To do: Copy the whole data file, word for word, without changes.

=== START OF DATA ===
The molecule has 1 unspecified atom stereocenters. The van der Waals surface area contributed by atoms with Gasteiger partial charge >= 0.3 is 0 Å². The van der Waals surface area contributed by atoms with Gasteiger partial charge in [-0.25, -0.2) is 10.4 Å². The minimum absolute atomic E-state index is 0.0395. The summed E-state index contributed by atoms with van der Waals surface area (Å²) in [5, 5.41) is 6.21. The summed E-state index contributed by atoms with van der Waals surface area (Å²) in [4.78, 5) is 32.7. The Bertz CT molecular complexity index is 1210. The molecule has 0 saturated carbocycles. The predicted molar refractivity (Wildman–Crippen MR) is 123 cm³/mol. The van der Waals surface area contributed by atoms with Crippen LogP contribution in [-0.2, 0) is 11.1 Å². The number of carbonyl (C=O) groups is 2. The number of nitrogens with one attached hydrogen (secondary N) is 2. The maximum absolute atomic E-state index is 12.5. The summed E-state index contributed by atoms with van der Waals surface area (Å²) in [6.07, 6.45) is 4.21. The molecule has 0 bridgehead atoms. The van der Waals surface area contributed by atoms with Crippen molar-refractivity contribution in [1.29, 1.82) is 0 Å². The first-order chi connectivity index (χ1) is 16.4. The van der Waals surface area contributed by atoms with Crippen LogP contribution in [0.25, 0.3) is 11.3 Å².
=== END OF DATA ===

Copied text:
The molecule has 1 unspecified atom stereocenters. The van der Waals surface area contributed by atoms with Gasteiger partial charge >= 0.3 is 0 Å². The van der Waals surface area contributed by atoms with Gasteiger partial charge in [-0.25, -0.2) is 10.4 Å². The minimum absolute atomic E-state index is 0.0395. The summed E-state index contributed by atoms with van der Waals surface area (Å²) in [5, 5.41) is 6.21. The summed E-state index contributed by atoms with van der Waals surface area (Å²) in [4.78, 5) is 32.7. The Bertz CT molecular complexity index is 1210. The molecule has 0 saturated carbocycles. The predicted molar refractivity (Wildman–Crippen MR) is 123 cm³/mol. The van der Waals surface area contributed by atoms with Crippen LogP contribution in [-0.2, 0) is 11.1 Å². The number of carbonyl (C=O) groups is 2. The number of nitrogens with one attached hydrogen (secondary N) is 2. The maximum absolute atomic E-state index is 12.5. The summed E-state index contributed by atoms with van der Waals surface area (Å²) in [6.07, 6.45) is 4.21. The molecule has 0 bridgehead atoms. The van der Waals surface area contributed by atoms with Crippen molar-refractivity contribution in [1.29, 1.82) is 0 Å². The first-order chi connectivity index (χ1) is 16.4. The van der Waals surface area contributed by atoms with Crippen LogP contribution in [0.25, 0.3) is 11.3 Å².